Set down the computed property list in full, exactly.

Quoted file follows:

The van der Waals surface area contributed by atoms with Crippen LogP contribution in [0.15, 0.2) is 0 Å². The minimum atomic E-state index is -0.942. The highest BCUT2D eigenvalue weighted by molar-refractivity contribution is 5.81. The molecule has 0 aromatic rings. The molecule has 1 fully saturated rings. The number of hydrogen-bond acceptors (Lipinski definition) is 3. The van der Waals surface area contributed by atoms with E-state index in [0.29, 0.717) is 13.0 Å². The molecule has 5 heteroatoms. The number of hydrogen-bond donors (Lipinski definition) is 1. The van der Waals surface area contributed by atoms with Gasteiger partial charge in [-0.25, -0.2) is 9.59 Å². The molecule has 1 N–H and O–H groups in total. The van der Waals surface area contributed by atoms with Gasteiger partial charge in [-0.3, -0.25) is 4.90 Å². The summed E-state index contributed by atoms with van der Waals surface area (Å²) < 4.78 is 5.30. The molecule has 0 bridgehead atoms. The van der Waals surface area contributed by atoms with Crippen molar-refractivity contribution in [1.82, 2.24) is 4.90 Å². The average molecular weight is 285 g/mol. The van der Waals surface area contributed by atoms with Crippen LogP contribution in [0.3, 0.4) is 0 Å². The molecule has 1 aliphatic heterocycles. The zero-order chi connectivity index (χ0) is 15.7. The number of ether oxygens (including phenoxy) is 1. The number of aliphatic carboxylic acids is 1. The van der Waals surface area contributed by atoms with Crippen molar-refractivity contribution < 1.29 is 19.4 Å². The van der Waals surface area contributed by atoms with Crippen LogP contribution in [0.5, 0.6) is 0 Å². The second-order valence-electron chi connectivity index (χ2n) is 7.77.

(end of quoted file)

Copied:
The van der Waals surface area contributed by atoms with Crippen LogP contribution in [0.15, 0.2) is 0 Å². The minimum atomic E-state index is -0.942. The highest BCUT2D eigenvalue weighted by molar-refractivity contribution is 5.81. The molecule has 0 aromatic rings. The molecule has 1 fully saturated rings. The number of hydrogen-bond acceptors (Lipinski definition) is 3. The van der Waals surface area contributed by atoms with E-state index in [0.29, 0.717) is 13.0 Å². The molecule has 5 heteroatoms. The number of hydrogen-bond donors (Lipinski definition) is 1. The van der Waals surface area contributed by atoms with Gasteiger partial charge in [-0.25, -0.2) is 9.59 Å². The molecule has 1 N–H and O–H groups in total. The van der Waals surface area contributed by atoms with Gasteiger partial charge in [-0.3, -0.25) is 4.90 Å². The summed E-state index contributed by atoms with van der Waals surface area (Å²) < 4.78 is 5.30. The molecule has 0 bridgehead atoms. The van der Waals surface area contributed by atoms with Crippen molar-refractivity contribution in [1.82, 2.24) is 4.90 Å². The average molecular weight is 285 g/mol. The van der Waals surface area contributed by atoms with Crippen LogP contribution in [0.3, 0.4) is 0 Å². The molecule has 1 aliphatic heterocycles. The zero-order chi connectivity index (χ0) is 15.7. The number of ether oxygens (including phenoxy) is 1. The number of aliphatic carboxylic acids is 1. The van der Waals surface area contributed by atoms with Crippen molar-refractivity contribution < 1.29 is 19.4 Å². The van der Waals surface area contributed by atoms with Crippen LogP contribution in [0.5, 0.6) is 0 Å². The second-order valence-electron chi connectivity index (χ2n) is 7.77.